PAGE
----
As much as I've traveled this year, I thought it might benefit many of my friends, colleagues and associates to share some of my favorite tips, tools and resources for traveling, whether for business, pleasure or both. In this post, I'll focus on a few specific web-based tools that have made my travels easier, more organized, and ultimately less stressful. In the near future, I will aim to catalog other tips and techniques that I've adopted over the years that further contribute to low-stress travel, and I would encourage and greatly appreciate contributions of any such tips and techniques from any of my readers!
In this post, I'll focus on three specific travel-related web-sites that I've found useful in preparing and managing my itineraries and organizing my travel, and in some cases coordinating meetings and events with other travelers along the way.
The first of these resources is a web-site that originally began as a tool designed to manage and organize itineraries, but has evolved over time into a social-networking tool that also encourages cross-coordination of travel. TripIt is a site (service?) that allows you to either enter your itinerary manually or forward your travel confirmation emails to automatically build and create nice, printable itineraries with all of your travel events categorized, organized and displayed chronologically (along with weather, maps, directions and in some cases, events for each of your destinations).
I began using TripIt around this time last year, and ignoring a few minor glitches, have become rather enamored with the service. What's nice about TripIt is that in most cases, creating your itinerary is no more complicated than forwarding a few emails and hitting print. In most cases, TripIt will automatically recognize and extract information from confirmation emails provided by most major airlines, hotel chains, rental car agencies and more. Further, early this year, TripIt added support for reservations made through OpenTable (which I mentioned in a recent blog post on low-cost dining for frequent travellers), which means you can now forward OpenTable reservations directly to TripIt to add dinner plans to your itinerary, a minor but effective organizational detail.
While I've managed to connect with a handful of friends using TripIt, I have also found many reluctant to sign up, due primarily to the site's new focus on social networking, and for those who are already inundated with requests to join MySpace, FaceBook, LinkedIn, etc., the thought of signing up for yet another social networking tools is daunting. IMHO, TripIt is quite useful individually, and if you never connected with a single person, it's still quite effective for managing and organizing your own itineraries.
For those less interested in itinerary management, but who are interested in the social networking / travel coordinating component of TripIt, a self-described luddite friend later directed me to Dopplr, another web resource that ignores the finer details of your itinerary and instead focuses simply on where you'll be, when, and who you know that might also be there. In fact, with Dopplr, all you need to do is specify a destination and a date, and you're done. Since I have friends that use one of the services but not the other, I've maintained a presence at both, though it was becoming a bit tiresome to maintain my schedule at both web sites on a regular basis. Fortunately, hackerjoe pointed me to the new Dopplr feature that allows Dopplr to be subscribed to calendar-based RSS feeds for input, and since TripIt provides such an RSS feed… all I have to do now is maintain my itineraries in TripIt and Dopplr automatically picks up on where I'll be and at what times.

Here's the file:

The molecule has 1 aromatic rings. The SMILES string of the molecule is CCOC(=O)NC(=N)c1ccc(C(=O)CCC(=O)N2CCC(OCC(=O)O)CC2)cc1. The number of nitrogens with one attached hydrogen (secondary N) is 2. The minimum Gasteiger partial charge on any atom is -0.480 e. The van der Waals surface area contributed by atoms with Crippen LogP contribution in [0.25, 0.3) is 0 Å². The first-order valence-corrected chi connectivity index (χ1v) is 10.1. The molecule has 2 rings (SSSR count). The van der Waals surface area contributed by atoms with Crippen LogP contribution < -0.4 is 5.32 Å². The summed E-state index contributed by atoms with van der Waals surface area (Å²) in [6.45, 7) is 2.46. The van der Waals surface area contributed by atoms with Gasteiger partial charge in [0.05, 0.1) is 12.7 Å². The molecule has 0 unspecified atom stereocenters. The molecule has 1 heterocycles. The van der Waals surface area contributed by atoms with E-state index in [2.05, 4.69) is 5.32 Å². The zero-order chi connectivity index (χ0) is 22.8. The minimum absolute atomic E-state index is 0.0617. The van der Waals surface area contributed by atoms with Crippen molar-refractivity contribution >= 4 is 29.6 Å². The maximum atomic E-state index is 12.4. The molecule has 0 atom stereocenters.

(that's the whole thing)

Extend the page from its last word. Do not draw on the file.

Last week, as I began my migration from an old Nokia E61 to a new BlackBerry Curve (ick), I stumbled across another old resource that's been given a fresh new face, and a feature-set that virtually mirrors that of TripIt. For any of you not previously familiar with WorldMate, they've launched a new update to their service, now dubbed WorldMateLive. Previously, the service consisted of a smartphone client that allowed you to check flight status and weather, do currency conversion and a bit more, but the upgraded service now also provides itinerary management akin to TripIt. In a similar manner, you simply forward your confirmation emails to WorldMateLive, and they will automatically build your itineraries and keep them in sync with your smartphone.
While I generally prefer TripIt, due to its popularity and the number of friends and colleagues with whom I'm already connected there, WMLive is a compelling alternative, and with their very attractive smartphone client, it may eventually encourage me to migrate. Unfortunately, the “free edition” of WorldMateLive is largely an up-sell to their Gold Edition, which at $99/year is yet another travel expense I don't need for the simple privilege of being able to check flight status and book flights through their client (things I can already do quite easily with my existing travel providers' SMS and mobile web interfaces).
That's it for now! In point of fact, it's time for me to run upstairs and pack for my trip to Fort Lauderdale this week (you can find details at TripIt, Dopplr, and WorldMateLive if you also plan to be in the area :), so I hope you found at least one of the above resources to be interesting if not useful, and maybe I'll see you in one of the myriad destinations I have planned for this year and next!
Taylor Banks is an entrepreneur who travels full-time in an RV with his wife, Beth, and their dog, Sedona. Taylor's background is in computer, network and information security and privacy, but he now also runs several e-commerce sites and chairs a mastermind group that provides mentorship to other entrepreneurs who want to achieve location and financial independence with passive income provided by lifestyle businesses.